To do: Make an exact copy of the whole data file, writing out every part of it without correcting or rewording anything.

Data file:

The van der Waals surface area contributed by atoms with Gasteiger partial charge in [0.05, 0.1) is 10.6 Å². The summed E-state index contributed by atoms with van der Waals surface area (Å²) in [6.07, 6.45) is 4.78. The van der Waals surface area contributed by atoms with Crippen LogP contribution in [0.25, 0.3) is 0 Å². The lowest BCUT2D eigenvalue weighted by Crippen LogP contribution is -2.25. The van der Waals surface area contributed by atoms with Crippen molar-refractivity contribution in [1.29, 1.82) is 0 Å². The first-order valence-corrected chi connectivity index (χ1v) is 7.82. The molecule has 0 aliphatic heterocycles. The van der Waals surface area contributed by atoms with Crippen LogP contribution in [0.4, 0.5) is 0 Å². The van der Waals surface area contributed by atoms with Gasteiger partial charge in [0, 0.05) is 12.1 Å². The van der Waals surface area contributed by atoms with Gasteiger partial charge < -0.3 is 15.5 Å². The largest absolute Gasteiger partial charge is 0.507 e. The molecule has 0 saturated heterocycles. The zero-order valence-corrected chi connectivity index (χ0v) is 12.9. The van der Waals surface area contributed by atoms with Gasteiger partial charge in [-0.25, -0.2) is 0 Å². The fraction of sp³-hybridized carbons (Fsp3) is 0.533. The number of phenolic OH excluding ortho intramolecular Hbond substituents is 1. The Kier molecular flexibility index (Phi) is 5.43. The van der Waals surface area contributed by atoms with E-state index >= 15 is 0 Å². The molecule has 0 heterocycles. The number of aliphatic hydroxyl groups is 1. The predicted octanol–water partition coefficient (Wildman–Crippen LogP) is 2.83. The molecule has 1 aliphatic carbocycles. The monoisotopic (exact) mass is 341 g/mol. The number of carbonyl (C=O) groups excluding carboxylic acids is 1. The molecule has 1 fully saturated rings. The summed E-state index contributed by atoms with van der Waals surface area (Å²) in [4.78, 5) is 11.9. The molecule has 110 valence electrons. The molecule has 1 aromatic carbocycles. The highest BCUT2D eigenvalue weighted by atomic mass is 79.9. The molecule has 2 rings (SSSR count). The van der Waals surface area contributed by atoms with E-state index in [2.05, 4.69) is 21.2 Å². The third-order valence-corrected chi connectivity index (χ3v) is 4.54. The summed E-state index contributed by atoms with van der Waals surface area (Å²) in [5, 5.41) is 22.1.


The van der Waals surface area contributed by atoms with Gasteiger partial charge in [0.05, 0.1) is 10.6 Å². The summed E-state index contributed by atoms with van der Waals surface area (Å²) in [6.07, 6.45) is 4.78. The van der Waals surface area contributed by atoms with Crippen LogP contribution in [0.25, 0.3) is 0 Å². The lowest BCUT2D eigenvalue weighted by Crippen LogP contribution is -2.25. The van der Waals surface area contributed by atoms with Crippen molar-refractivity contribution in [1.29, 1.82) is 0 Å². The first-order valence-corrected chi connectivity index (χ1v) is 7.82. The molecule has 0 aliphatic heterocycles. The van der Waals surface area contributed by atoms with Crippen LogP contribution in [0.4, 0.5) is 0 Å². The van der Waals surface area contributed by atoms with Gasteiger partial charge in [0, 0.05) is 12.1 Å². The van der Waals surface area contributed by atoms with Gasteiger partial charge < -0.3 is 15.5 Å². The largest absolute Gasteiger partial charge is 0.507 e. The molecule has 0 saturated heterocycles. The zero-order valence-corrected chi connectivity index (χ0v) is 12.9. The van der Waals surface area contributed by atoms with Gasteiger partial charge in [-0.25, -0.2) is 0 Å². The fraction of sp³-hybridized carbons (Fsp3) is 0.533. The number of phenolic OH excluding ortho intramolecular Hbond substituents is 1. The Kier molecular flexibility index (Phi) is 5.43. The van der Waals surface area contributed by atoms with E-state index >= 15 is 0 Å². The molecule has 0 heterocycles. The number of aliphatic hydroxyl groups is 1. The predicted octanol–water partition coefficient (Wildman–Crippen LogP) is 2.83. The molecule has 1 aliphatic carbocycles. The monoisotopic (exact) mass is 341 g/mol. The number of carbonyl (C=O) groups excluding carboxylic acids is 1. The molecule has 1 fully saturated rings. The summed E-state index contributed by atoms with van der Waals surface area (Å²) in [4.78, 5) is 11.9. The molecule has 110 valence electrons. The molecule has 1 aromatic carbocycles. The highest BCUT2D eigenvalue weighted by atomic mass is 79.9. The molecule has 2 rings (SSSR count). The van der Waals surface area contributed by atoms with E-state index in [2.05, 4.69) is 21.2 Å². The third-order valence-corrected chi connectivity index (χ3v) is 4.54. The summed E-state index contributed by atoms with van der Waals surface area (Å²) in [5, 5.41) is 22.1.